NBN executives have been grilled after staff were paid more than $77 million in bonuses in 2020 despite recording a massive cashflow loss and the service provider being not “up to scratch”.
Hundreds of staff at the government-owned entity on a salary of $200,000 or more received an average bonus of almost $50,000, which was scrutinised at senate estimates given the blowback to Australia Post after it was revealed its executives were gifted $20,000 worth of Cartier watches as bonuses.
Labor senator Kimberley Kitching ridiculed the decision to approve the huge remuneration, citing the cost blowout of NBN as well as the Covid-19 pandemic.
“The cost of the NBN has gone from an original promise by the Coalition of $29.5 billion to $41 billion to $49 billion to $51 billion,” the senator told the senate estimates committee on Thursday.
“After all those cost increases, it turned out the network hasn’t really been up to scratch.
RELATED: Holgate’s doubt over PM apology
“The Prime Minister was shocked by rewards being given to Australia Post executives. Is he also shocked by these bonus payments?”
In response, Digital Economy Minister Jane Hume insisted there was “no comparison between workers being paid in accordance with their employment conditions and the discretionary purchases of luxury items”.
“We acknowledge that there’s a need to very carefully consider performance payments in the public sector to ensure that they meet the public and the government’s expectations of accountability and transparency,” she said.
NBN chief executive Stephen Rue was one of the highest-paid public service executives in Australia in the previous financial year, pocketing $3.1 million, including $1.2 million in bonuses.
Scott Morrison and Communications Minister Paul Fletcher led the chorus to publicly slam former Australia Post chief executive Christine Holgate for her decision to approve massive bonuses to her staff.
Senator Kitching said she was confused by the varying reactions to the generous bonuses paid out to public service employees and executives.
“Minister Fletcher was alarmed the Australia Post board was considering paying bonuses, yet here, $77 million was paid out. The Australia Post was merely $7 million to their senior executive team,” she told the hearing.
“The minister put a stop to that, quite rightly I think, but here we’ve got another entity under his purview and they’re paying out $77 million during a pandemic when some Australians lost their jobs.”
According to a breakdown of the NBN bonus structure, 3819 employees were paid total bonuses of $77.5 million. More than half of those, 2865, in the salary band of $100,000 to $200,000 shared bonuses of $37.6 million at an average of more than 13,000 each.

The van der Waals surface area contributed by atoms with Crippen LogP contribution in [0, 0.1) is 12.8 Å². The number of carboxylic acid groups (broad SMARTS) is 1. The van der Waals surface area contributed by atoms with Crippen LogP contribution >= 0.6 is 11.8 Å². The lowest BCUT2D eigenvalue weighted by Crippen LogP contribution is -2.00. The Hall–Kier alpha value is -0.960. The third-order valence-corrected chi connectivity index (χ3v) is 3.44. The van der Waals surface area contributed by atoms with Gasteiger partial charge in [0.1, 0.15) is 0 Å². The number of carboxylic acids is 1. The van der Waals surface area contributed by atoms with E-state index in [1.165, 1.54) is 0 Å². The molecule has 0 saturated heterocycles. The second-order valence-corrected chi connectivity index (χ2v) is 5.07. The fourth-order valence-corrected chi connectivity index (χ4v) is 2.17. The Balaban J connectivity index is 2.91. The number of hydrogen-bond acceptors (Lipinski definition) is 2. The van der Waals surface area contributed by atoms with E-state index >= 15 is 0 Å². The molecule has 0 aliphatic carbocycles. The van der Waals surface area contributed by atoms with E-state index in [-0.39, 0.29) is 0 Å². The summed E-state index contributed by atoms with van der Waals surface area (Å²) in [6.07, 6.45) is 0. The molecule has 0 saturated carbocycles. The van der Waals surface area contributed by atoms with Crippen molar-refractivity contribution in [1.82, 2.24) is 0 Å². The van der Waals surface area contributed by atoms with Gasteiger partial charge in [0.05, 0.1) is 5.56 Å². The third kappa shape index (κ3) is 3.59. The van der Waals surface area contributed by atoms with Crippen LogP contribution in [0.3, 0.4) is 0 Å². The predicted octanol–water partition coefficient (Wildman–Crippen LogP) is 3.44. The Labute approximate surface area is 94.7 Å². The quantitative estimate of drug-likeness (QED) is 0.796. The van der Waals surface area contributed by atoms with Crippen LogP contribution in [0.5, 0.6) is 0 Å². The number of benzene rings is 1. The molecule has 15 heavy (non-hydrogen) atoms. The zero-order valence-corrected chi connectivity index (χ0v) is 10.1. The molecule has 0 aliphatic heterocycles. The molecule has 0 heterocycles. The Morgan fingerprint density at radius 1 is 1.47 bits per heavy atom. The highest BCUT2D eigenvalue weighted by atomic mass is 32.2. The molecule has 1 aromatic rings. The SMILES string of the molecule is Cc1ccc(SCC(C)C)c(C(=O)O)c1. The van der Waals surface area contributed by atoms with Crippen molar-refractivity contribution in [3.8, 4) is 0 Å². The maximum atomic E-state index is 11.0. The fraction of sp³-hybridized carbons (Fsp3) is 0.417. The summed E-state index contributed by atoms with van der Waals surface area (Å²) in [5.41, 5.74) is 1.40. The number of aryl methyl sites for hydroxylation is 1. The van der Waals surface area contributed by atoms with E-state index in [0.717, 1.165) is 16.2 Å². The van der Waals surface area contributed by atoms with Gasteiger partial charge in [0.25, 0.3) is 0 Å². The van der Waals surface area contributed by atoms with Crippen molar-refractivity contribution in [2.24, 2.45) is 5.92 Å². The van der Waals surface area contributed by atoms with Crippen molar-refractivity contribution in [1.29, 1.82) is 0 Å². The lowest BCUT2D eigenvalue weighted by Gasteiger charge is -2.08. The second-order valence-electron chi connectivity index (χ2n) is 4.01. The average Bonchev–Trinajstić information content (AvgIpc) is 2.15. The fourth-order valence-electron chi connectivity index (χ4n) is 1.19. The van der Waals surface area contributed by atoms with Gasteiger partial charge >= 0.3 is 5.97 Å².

The next band up, who earned between $200,000 and $300,000, received a bonus of nearly $50,000, while the eight employees on more than $600,000 were gifted an average bonus of more than $440,000.
In response to a grilling from Labor senators, Mr Rue defended the payments, which NBN clarified as “at-risk” as opposed to a bonus, insisting the current structure is awarded if performance indicators are met.
“There is a difference between a bonus payment and an at-risk payment, and the reason for that is an employee will have a particular remuneration but some of that is put at-risk,” he told the estimates hearing.
“It’s not as if they have a salary and then a bonus comes on top of that – there is a particular remuneration, and then depending upon the performance of the company against board-driven targets, which are typically a range of targets or what’s called a balanced scorecard.”
Senator Kitching asked how the NBN chief executive could justify paying $77 million in bonuses given the government entity ran a cashflow loss for the year of $7.4 billion.
In response, Mr Rue said “the company is investing in its growth”.
“The cashflow loss, as you say, could be looked at in a different way as an investment in the company to broadband services which are crucial for the economic welfare of the nation and for the societal welfare of the nation,” he said.
“NBN sources the vast majority of its talent from the corporate sector plus we have some very important skills.
“Cyber security skills are needed as a national infrastructure business, engineering skills, data scientists – so we need to have a remuneration that reflects the ability to attract and retain staff.
“We do not pay at the top of the market, we pay very much at the medium of the market.”